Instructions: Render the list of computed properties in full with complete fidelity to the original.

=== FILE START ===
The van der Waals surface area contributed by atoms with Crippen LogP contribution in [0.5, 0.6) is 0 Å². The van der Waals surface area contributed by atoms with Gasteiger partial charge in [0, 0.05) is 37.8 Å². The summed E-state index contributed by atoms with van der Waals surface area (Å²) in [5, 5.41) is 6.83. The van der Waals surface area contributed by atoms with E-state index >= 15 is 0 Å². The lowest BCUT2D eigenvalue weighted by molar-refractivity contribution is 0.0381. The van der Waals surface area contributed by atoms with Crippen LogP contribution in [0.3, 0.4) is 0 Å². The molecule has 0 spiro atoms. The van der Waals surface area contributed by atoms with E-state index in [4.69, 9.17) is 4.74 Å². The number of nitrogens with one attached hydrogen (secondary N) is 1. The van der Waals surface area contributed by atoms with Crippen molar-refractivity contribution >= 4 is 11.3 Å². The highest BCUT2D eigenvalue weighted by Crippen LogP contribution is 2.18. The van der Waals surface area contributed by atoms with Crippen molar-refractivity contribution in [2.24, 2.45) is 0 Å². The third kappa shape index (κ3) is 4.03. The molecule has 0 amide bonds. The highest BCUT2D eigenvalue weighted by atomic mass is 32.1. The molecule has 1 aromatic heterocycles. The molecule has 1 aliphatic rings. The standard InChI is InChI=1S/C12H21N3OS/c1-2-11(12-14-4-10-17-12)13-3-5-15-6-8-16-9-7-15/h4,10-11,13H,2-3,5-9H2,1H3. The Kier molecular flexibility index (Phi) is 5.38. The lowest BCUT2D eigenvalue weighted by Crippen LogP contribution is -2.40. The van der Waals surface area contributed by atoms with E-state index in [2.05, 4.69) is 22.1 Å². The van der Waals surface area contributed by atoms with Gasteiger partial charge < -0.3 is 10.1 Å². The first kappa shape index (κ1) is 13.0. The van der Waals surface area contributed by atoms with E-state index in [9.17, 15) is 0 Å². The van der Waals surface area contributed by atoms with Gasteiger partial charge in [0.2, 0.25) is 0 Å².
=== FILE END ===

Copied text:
The van der Waals surface area contributed by atoms with Crippen LogP contribution in [0.5, 0.6) is 0 Å². The van der Waals surface area contributed by atoms with Gasteiger partial charge in [0, 0.05) is 37.8 Å². The summed E-state index contributed by atoms with van der Waals surface area (Å²) in [5, 5.41) is 6.83. The van der Waals surface area contributed by atoms with E-state index >= 15 is 0 Å². The lowest BCUT2D eigenvalue weighted by molar-refractivity contribution is 0.0381. The van der Waals surface area contributed by atoms with Crippen LogP contribution in [0.3, 0.4) is 0 Å². The molecule has 0 spiro atoms. The van der Waals surface area contributed by atoms with E-state index in [4.69, 9.17) is 4.74 Å². The number of nitrogens with one attached hydrogen (secondary N) is 1. The van der Waals surface area contributed by atoms with Crippen molar-refractivity contribution >= 4 is 11.3 Å². The highest BCUT2D eigenvalue weighted by Crippen LogP contribution is 2.18. The van der Waals surface area contributed by atoms with Crippen molar-refractivity contribution in [2.24, 2.45) is 0 Å². The third kappa shape index (κ3) is 4.03. The molecule has 0 amide bonds. The highest BCUT2D eigenvalue weighted by atomic mass is 32.1. The molecule has 1 aromatic heterocycles. The molecule has 1 aliphatic rings. The standard InChI is InChI=1S/C12H21N3OS/c1-2-11(12-14-4-10-17-12)13-3-5-15-6-8-16-9-7-15/h4,10-11,13H,2-3,5-9H2,1H3. The Kier molecular flexibility index (Phi) is 5.38. The lowest BCUT2D eigenvalue weighted by Crippen LogP contribution is -2.40. The van der Waals surface area contributed by atoms with E-state index in [2.05, 4.69) is 22.1 Å². The van der Waals surface area contributed by atoms with Gasteiger partial charge < -0.3 is 10.1 Å². The first kappa shape index (κ1) is 13.0. The van der Waals surface area contributed by atoms with E-state index in [9.17, 15) is 0 Å². The van der Waals surface area contributed by atoms with Gasteiger partial charge in [0.2, 0.25) is 0 Å².